On this week’s show, we’ll discuss AT&T’s plans to launch a streaming-only version of DirecTV. Also, Facebook co-founder Chris Hughes sells The New Republic to Old Money, and Snapchat makes a deal with Nielsen for third-party ad metrics. Mark raves about the “Spotlight” win at the Academy Awards and what it means for the future of newspapers (not much). And we speak with Alexander Klöpping, the co-founder of the Dutch micropayment service that’s coming to America.
Don’t have a lot of time to spare but still to get a roundup of the week’s top news? Then check out our Digital Media Brief below!
Digital Media Brief
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Mark Glaser is executive editor and publisher of MediaShift and Idea Lab. He is an award-winning writer and accidental entrepreneur, who has taken MediaShift from a one-person blog to a growing media company with events such as Collab/Space workshops and weekend hackathons; the weekly MediaShift podcast; and digital training, DigitalEd, in partnership with top journalism schools. You can follow him on Twitter @mediatwit.
Alexander Klöpping, co-founder of Blendle, a Dutch app that allows publishers to sell individual articles to consumers. First launched in the Netherlands in 2014, the platform will be coming to the U.S. later this year. Prior to founding Blendle, Klöpping was a business journalist, a tech expert on a Dutch talk show, and started his first company, The Gadget Company, at the age of 16.
Top News of the Week
AT&T plans to sell DirecTV as a streaming-only service
That’s right. You won’t need a TV, you won’t need a cable box, you won’t even need an antenna. AT&T announced plans to offer 3 tiers of streaming content: DirecTV Now, the more expensive option with the most live and on-demand channels. DirecTV Mobile, optimized for mobile phones with less content — and you can get it whether you have AT&T wireless or not. And finally DirecTV Preview, a free ad-supported service with the least amount of content. AT&T didn’t provide any details on pricing, or what channels or shows you would get, and plans to release the services later this year.
So should we be excited by another player jumping headfirst into streaming, or just shake our heads at yet ANOTHER OPTION. It really depends what content they’ll have — will they include HBO or ESPN? How expensive will they be? As Variety’s Todd Spangler pointed out, DirecTV’s last streaming service, Yaveo — aimed at Hispanics — failed after just one year. But AT&T HAD to try again. While its DirecTV satellite service is still growing, AT&T’s own U-Verse pay TV service lost 240,000 subscribers in the fourth quarter of last year. It might be hard for AT&T to compete with the likes of Netflix, Amazon, Hulu, Sling TV, HBO, CBS and so many others — but they have to try.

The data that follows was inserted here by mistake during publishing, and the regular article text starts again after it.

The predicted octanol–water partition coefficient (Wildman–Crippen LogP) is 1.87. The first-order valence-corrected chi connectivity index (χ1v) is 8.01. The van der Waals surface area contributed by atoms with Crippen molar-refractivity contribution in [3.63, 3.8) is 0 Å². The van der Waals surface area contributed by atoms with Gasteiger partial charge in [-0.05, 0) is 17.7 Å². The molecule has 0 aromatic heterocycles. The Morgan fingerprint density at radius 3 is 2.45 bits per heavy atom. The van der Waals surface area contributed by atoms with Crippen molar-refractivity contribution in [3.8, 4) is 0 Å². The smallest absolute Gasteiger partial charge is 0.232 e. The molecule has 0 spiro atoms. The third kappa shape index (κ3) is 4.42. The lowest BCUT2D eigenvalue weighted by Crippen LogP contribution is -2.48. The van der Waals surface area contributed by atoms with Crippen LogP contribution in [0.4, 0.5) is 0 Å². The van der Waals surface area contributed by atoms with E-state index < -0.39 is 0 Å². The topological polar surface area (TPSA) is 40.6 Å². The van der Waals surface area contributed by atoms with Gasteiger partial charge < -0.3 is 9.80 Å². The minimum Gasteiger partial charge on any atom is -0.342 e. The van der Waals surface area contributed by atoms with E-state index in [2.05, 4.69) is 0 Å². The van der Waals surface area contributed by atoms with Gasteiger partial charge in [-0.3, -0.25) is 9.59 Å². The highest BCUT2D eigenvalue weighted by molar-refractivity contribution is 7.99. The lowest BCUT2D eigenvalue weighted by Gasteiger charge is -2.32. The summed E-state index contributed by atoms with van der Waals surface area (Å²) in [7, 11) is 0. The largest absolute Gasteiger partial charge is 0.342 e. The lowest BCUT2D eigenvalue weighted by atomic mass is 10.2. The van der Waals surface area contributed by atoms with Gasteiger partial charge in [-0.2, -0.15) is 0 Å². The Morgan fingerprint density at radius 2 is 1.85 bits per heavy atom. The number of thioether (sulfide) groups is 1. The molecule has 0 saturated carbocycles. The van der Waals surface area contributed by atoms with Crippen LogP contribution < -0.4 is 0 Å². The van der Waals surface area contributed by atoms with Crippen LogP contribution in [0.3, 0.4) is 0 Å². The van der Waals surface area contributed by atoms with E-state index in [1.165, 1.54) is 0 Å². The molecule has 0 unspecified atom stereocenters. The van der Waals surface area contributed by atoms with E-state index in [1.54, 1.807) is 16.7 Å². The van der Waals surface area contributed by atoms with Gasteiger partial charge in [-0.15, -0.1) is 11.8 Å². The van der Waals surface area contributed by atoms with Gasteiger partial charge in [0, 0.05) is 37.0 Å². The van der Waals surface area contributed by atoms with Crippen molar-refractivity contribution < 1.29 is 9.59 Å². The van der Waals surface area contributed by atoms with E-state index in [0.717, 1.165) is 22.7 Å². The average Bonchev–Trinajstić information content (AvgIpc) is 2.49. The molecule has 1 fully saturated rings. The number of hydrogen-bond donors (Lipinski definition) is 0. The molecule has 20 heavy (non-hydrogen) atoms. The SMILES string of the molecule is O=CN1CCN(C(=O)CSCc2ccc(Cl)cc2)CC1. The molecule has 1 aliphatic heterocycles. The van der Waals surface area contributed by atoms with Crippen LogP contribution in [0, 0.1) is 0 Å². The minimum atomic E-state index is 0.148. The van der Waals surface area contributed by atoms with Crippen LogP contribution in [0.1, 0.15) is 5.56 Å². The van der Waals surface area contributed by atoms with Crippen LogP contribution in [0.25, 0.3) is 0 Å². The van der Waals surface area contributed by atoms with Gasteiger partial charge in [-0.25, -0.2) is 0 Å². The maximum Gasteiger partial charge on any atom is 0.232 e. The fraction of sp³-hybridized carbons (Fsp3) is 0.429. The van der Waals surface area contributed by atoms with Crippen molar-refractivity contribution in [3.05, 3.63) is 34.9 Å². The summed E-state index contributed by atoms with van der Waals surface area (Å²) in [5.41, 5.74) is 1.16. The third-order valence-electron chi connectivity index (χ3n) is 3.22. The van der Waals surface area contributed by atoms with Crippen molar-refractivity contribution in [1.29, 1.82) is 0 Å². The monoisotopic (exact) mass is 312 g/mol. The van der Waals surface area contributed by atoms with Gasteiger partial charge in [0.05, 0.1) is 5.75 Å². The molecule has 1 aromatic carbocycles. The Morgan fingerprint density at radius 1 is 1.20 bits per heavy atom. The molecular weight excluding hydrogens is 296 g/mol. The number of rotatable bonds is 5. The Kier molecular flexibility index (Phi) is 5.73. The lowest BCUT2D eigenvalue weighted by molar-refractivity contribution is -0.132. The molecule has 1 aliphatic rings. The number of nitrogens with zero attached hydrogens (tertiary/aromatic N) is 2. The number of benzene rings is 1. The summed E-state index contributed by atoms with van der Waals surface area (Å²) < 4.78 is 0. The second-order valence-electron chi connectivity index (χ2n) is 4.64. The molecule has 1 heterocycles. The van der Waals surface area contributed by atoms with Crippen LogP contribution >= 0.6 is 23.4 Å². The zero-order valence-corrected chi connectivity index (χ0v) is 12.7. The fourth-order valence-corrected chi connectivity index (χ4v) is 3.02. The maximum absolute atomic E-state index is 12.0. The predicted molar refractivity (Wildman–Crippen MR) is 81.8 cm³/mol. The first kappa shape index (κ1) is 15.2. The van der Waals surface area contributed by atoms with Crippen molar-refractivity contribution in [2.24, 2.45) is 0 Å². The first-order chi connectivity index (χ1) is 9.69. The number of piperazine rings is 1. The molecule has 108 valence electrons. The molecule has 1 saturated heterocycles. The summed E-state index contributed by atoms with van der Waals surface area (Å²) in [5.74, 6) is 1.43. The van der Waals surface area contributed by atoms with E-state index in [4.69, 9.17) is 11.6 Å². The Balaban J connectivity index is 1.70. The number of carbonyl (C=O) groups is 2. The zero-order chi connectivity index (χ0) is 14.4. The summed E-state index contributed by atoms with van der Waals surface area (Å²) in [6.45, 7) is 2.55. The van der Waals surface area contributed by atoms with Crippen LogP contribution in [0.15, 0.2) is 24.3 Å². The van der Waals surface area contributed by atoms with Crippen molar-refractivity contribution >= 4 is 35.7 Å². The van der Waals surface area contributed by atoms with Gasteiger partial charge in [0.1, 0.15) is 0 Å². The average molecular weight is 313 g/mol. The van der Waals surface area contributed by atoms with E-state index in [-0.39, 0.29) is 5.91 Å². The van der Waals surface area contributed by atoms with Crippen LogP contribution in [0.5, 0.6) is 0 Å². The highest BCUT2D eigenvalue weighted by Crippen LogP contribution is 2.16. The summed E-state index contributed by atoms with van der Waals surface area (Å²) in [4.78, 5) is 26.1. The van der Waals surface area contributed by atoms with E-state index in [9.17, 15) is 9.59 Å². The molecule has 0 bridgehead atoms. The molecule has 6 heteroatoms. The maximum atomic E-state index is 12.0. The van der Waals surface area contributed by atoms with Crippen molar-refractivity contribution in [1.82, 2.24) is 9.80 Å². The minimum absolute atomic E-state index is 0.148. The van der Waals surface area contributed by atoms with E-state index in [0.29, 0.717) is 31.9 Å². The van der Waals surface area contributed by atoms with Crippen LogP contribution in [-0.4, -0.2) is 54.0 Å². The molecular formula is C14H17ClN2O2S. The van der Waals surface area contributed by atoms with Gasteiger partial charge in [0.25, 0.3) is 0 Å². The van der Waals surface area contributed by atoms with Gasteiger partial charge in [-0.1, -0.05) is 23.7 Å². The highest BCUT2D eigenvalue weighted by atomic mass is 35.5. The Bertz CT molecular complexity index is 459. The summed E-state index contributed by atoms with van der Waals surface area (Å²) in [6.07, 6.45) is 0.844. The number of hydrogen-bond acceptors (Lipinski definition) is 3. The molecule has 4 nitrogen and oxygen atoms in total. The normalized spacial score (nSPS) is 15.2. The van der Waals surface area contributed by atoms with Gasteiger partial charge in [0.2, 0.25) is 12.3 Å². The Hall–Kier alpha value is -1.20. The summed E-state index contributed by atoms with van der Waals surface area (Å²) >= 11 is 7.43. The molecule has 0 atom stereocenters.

Chris Hughes Sells the New Republic
Facebook gazillionaire Chris Hughes thought he could turn The New Republic magazine into a digital media powerhouse. He thought wrong. The co-founder of Facebook had a stormy four-year tenure as owner and publisher, bringing in Yahoo veteran Guy Vidra to try to disrupt the 100-year-old magazine. That disruption imploded as nearly the entire staff quit after editor Franklin Foer was forced out. Now Hughes has waved the white flag and sold the magazine to Win McCormack, a fellow liberal gazillionaire who publishes the literary quarterly Tin House, and was co-founder of Mother Jones.
McCormack brought in Hamilton Fish V — that’s right, the fifth! — to right the ship as publisher. Ham Fish, as he’s known, has a storied history as the son and grandson of US congressmen and great great grandson of former New York governor, senator and secretary of state, Hamilton Fish. This Fish hasn’t had political success but did help resuscitate The Nation magazine, and has done well as a documentary film producer. Can Fish and McCormack bring The New Republic back to relevance? They definitely have the publishing chops that Hughes lacked, but time will tell if they can make it a survivor in the digital age.
SnapChat makes a deal with Nielsen to measure ads
Messaging platform Snapchat, all the rage among teens but nearly impossible to use for older folks, has made another big deal to try to win over publishers and advertisers. This time it’s Nielsen, which promises to offer third-party measurement for ad campaigns, so advertisers don’t have to rely on Snapchat for those metrics. Snapchat also recently made a multi-year deal with Viacom to help sell some ads for Snapchat’s own original content.